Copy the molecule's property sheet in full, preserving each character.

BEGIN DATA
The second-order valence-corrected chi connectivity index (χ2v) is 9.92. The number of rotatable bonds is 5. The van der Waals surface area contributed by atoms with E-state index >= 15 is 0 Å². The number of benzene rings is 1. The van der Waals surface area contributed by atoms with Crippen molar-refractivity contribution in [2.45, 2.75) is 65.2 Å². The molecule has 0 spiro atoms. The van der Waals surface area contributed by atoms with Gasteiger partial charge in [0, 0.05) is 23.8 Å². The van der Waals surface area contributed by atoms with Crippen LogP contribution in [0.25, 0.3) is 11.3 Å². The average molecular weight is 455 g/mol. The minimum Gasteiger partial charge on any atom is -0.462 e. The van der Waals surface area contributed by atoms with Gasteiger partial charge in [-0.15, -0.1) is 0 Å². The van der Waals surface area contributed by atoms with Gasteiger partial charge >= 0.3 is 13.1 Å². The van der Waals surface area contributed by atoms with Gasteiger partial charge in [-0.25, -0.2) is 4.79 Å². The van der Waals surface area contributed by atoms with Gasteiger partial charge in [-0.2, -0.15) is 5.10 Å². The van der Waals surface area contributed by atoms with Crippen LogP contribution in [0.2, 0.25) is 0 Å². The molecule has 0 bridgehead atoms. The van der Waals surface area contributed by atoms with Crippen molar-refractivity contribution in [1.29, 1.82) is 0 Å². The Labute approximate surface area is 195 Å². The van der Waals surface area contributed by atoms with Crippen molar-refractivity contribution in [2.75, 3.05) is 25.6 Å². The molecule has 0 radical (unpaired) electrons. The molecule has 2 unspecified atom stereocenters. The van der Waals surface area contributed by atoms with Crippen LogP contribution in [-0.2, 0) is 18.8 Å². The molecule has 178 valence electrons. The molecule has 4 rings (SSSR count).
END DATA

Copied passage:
The second-order valence-corrected chi connectivity index (χ2v) is 9.92. The number of rotatable bonds is 5. The van der Waals surface area contributed by atoms with E-state index >= 15 is 0 Å². The number of benzene rings is 1. The van der Waals surface area contributed by atoms with Crippen molar-refractivity contribution in [2.45, 2.75) is 65.2 Å². The molecule has 0 spiro atoms. The van der Waals surface area contributed by atoms with Gasteiger partial charge in [0, 0.05) is 23.8 Å². The van der Waals surface area contributed by atoms with Crippen LogP contribution in [0.25, 0.3) is 11.3 Å². The average molecular weight is 455 g/mol. The minimum Gasteiger partial charge on any atom is -0.462 e. The van der Waals surface area contributed by atoms with Gasteiger partial charge in [-0.15, -0.1) is 0 Å². The van der Waals surface area contributed by atoms with Gasteiger partial charge >= 0.3 is 13.1 Å². The van der Waals surface area contributed by atoms with Gasteiger partial charge in [-0.25, -0.2) is 4.79 Å². The van der Waals surface area contributed by atoms with Gasteiger partial charge in [-0.2, -0.15) is 5.10 Å². The van der Waals surface area contributed by atoms with Crippen LogP contribution in [0.2, 0.25) is 0 Å². The molecule has 0 bridgehead atoms. The van der Waals surface area contributed by atoms with Crippen molar-refractivity contribution in [1.29, 1.82) is 0 Å². The Labute approximate surface area is 195 Å². The van der Waals surface area contributed by atoms with Crippen molar-refractivity contribution in [2.75, 3.05) is 25.6 Å². The molecule has 0 radical (unpaired) electrons. The molecule has 2 unspecified atom stereocenters. The van der Waals surface area contributed by atoms with Crippen LogP contribution in [-0.2, 0) is 18.8 Å². The molecule has 178 valence electrons. The molecule has 4 rings (SSSR count).